“Really? That’s . . .” There was a long pause while Ethan listened to whatever Thomas had to say. Audun turned his attention back to the mess around them, trying to decide what should be drug outside and burned first, until Ethan made a startled sound. “What? Declan is actually . . . ? Are you sure that’s right? He’s clearly up to something.”
Audun made a questioning motion. Ethan held up one finger, gesturing for him to wait a moment.
“Sure, Thomas. Right. See you tomorrow.” He ended the call then answered Audun’s silent question. “They’ve got a new kid at the sanctuary. They think he was a changeling.”
“Interesting,” Audun said, though he didn’t think that fact was worthy of note in and of itself. Changelings weren’t common, but they ran across a couple of them every decade. There was clearly something else about this one that caught Ethan’s attention.
“Declan thinks so,” Ethan said darkly. “Apparently he’s been treating the kid like his new pet, and has been trying really hard to keep him at the sanctuary.”
Audun gave him a confused look – he didn’t see what was amiss about this.
“Declan doesn’t care about other people, remember? He’s messed up in the head,” Ethan reminded him. “He’s probably planning on strangling the kid with a bent coat hanger or something.”
“Why would he do that?” Audun asked.
“He doesn’t need a reason. Declan is just plain crazy,” Ethan said. “Apparently the kid – they call him Stray because he won’t give them his real name – might –”
“They call him Stray? Like a stray cat?” Audun asked. “That seems kind of . . . I don’t know, offensive?”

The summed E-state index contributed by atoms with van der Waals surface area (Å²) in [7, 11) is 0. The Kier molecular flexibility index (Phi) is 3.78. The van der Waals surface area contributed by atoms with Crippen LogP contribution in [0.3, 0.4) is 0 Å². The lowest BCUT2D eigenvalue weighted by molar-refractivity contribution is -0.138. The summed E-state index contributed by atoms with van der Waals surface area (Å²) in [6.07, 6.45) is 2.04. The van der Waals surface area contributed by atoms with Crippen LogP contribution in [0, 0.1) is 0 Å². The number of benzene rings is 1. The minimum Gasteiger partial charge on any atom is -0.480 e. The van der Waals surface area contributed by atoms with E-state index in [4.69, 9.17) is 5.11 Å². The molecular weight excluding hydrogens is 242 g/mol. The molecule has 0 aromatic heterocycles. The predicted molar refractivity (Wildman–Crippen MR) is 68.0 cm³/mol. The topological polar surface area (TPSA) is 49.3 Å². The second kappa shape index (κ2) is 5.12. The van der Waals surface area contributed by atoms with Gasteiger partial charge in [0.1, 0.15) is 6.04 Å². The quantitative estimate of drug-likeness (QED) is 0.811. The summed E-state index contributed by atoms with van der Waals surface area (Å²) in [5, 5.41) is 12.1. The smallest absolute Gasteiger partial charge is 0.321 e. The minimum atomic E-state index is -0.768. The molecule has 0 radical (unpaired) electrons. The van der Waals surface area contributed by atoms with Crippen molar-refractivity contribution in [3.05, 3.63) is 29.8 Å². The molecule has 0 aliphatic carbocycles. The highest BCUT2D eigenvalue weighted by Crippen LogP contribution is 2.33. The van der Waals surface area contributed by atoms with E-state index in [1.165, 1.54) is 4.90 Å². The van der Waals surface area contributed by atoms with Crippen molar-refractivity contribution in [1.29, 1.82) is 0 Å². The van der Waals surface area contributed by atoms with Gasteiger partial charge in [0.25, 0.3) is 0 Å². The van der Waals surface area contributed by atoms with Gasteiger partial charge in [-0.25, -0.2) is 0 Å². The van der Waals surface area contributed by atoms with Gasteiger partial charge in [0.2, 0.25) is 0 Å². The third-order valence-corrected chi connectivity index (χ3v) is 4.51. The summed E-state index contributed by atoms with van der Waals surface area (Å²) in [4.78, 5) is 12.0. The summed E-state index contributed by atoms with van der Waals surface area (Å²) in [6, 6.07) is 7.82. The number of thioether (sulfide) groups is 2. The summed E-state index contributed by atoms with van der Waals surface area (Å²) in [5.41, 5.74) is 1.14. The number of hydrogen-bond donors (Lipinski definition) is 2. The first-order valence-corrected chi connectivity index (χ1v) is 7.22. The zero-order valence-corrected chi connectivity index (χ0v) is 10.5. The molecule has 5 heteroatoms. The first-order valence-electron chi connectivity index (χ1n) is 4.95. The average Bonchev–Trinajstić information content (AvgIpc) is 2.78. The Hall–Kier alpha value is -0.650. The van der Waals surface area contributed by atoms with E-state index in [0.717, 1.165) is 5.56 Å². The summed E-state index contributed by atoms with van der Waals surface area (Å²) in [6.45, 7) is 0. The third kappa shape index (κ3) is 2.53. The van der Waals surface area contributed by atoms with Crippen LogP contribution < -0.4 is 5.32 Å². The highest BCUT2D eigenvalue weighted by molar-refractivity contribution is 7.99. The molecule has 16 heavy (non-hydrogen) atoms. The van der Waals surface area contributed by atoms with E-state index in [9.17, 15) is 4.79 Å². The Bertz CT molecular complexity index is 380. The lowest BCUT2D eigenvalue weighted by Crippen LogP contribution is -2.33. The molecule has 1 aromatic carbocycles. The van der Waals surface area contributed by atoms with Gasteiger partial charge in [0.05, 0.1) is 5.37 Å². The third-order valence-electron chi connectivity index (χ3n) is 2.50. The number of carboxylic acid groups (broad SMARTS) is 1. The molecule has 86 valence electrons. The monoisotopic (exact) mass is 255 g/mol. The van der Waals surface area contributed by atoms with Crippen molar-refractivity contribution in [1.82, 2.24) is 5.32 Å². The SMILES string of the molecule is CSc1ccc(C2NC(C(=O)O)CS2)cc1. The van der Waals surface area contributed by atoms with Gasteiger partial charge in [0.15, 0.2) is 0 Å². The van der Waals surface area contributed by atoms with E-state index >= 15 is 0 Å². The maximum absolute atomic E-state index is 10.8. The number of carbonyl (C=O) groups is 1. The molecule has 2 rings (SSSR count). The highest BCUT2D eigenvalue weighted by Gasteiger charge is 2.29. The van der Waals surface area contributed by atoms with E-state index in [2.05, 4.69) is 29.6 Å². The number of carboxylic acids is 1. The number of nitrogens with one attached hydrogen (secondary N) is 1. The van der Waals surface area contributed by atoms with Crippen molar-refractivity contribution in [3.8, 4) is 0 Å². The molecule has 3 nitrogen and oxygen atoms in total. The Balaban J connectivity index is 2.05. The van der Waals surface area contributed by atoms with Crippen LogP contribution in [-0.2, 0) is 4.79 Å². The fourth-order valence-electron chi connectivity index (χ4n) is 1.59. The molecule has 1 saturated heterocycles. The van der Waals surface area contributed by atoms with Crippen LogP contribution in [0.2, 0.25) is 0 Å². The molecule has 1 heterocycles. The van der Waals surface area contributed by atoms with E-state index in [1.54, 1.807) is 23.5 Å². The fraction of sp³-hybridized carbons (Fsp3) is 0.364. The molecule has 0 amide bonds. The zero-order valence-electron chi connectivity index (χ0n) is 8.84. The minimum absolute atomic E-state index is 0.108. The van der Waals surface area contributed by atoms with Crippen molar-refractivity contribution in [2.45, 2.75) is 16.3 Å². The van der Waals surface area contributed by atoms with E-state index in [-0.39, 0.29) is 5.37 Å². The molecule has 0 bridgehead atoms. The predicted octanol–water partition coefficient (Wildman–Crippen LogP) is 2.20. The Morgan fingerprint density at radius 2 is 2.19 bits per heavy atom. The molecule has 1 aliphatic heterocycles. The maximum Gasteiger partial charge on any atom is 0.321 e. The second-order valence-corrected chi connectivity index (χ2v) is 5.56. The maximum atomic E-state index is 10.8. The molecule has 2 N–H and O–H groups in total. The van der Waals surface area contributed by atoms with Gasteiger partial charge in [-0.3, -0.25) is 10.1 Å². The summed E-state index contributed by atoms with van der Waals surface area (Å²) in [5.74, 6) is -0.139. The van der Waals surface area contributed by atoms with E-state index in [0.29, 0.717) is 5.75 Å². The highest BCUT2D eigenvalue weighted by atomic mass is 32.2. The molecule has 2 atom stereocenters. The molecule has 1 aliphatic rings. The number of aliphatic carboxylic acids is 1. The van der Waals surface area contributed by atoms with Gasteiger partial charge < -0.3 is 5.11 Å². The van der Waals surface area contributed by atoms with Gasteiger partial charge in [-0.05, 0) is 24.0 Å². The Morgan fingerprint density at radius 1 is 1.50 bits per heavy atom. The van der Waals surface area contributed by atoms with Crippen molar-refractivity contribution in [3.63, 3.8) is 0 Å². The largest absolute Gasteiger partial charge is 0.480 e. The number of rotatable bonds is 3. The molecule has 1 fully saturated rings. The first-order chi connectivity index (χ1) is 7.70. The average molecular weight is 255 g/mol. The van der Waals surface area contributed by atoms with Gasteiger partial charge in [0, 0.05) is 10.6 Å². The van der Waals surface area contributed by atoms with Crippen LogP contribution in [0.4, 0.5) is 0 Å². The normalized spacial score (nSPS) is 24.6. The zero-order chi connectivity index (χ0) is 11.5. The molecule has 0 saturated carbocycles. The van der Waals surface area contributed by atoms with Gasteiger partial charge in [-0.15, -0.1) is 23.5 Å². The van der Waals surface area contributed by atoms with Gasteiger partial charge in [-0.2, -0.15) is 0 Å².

“Probably something Declan came up with,” Ethan said, “but apparently, he might be able to see through façade.”
Audun stumbled over the stack of books he’d been trying to circumnavigate. “What?”
“Yeah. That might be why Declan’s interested in keeping him around,” Ethan said.
“How old is this boy?” Audun asked.
“He claims he’s a teenager, but won’t tell them his exact age. Declan has declared he’s thirteen, but Thomas thinks he’s closer to ten.”
“I see. And how did he come to be at the sanctuary?”
Ethan shrugged. “Apparently Blaire and Declan found him when they snuck out to go on a hunt without Beatrice’s permission. I don’t know much more about him than that.”
He wouldn’t, Audun realized. There was only so much information that could be relayed in a two minute phone conversation. Any other questions Audun had would have to wait until tomorrow when this kid actually arrived.
It’s probably nothing, Audun told himself, but deep down, he knew that wasn’t true. It wasn’t every day they found a human who might be able to see through façade, and if Declan was right about the boy’s age . . . well, things were likely to get very interesting.
After they finished cleaning up this house, anyway. That, however, was going to be boring as hell.